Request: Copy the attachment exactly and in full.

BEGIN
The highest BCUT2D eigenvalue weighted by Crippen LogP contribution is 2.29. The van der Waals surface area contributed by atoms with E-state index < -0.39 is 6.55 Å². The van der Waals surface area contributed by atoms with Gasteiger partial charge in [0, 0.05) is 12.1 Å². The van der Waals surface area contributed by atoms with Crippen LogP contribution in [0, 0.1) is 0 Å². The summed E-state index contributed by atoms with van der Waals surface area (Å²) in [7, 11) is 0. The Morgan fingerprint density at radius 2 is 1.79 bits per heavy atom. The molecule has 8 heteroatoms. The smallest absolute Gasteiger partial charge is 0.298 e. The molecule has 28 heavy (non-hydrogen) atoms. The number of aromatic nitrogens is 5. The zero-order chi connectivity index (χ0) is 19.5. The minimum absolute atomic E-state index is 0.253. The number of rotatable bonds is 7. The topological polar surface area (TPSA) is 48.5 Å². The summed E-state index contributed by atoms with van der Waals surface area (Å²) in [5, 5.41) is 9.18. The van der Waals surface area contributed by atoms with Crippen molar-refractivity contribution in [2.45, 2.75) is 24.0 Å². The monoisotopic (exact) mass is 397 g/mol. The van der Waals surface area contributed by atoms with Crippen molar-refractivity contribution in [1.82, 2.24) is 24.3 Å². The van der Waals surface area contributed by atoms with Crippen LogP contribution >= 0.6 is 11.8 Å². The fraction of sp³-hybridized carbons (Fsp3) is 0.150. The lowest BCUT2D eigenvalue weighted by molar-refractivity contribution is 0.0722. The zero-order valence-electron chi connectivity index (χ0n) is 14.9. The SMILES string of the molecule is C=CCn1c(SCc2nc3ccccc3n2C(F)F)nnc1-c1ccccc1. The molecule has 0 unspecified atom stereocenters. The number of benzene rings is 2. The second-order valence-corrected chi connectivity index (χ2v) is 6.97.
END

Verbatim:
The highest BCUT2D eigenvalue weighted by Crippen LogP contribution is 2.29. The van der Waals surface area contributed by atoms with E-state index < -0.39 is 6.55 Å². The van der Waals surface area contributed by atoms with Gasteiger partial charge in [0, 0.05) is 12.1 Å². The van der Waals surface area contributed by atoms with Crippen LogP contribution in [0, 0.1) is 0 Å². The summed E-state index contributed by atoms with van der Waals surface area (Å²) in [7, 11) is 0. The Morgan fingerprint density at radius 2 is 1.79 bits per heavy atom. The molecule has 8 heteroatoms. The smallest absolute Gasteiger partial charge is 0.298 e. The molecule has 28 heavy (non-hydrogen) atoms. The number of aromatic nitrogens is 5. The zero-order chi connectivity index (χ0) is 19.5. The minimum absolute atomic E-state index is 0.253. The number of rotatable bonds is 7. The topological polar surface area (TPSA) is 48.5 Å². The summed E-state index contributed by atoms with van der Waals surface area (Å²) in [5, 5.41) is 9.18. The van der Waals surface area contributed by atoms with Crippen molar-refractivity contribution in [2.45, 2.75) is 24.0 Å². The monoisotopic (exact) mass is 397 g/mol. The van der Waals surface area contributed by atoms with Crippen molar-refractivity contribution in [1.82, 2.24) is 24.3 Å². The van der Waals surface area contributed by atoms with Crippen LogP contribution >= 0.6 is 11.8 Å². The fraction of sp³-hybridized carbons (Fsp3) is 0.150. The lowest BCUT2D eigenvalue weighted by molar-refractivity contribution is 0.0722. The zero-order valence-electron chi connectivity index (χ0n) is 14.9. The SMILES string of the molecule is C=CCn1c(SCc2nc3ccccc3n2C(F)F)nnc1-c1ccccc1. The molecule has 0 unspecified atom stereocenters. The number of benzene rings is 2. The second-order valence-corrected chi connectivity index (χ2v) is 6.97.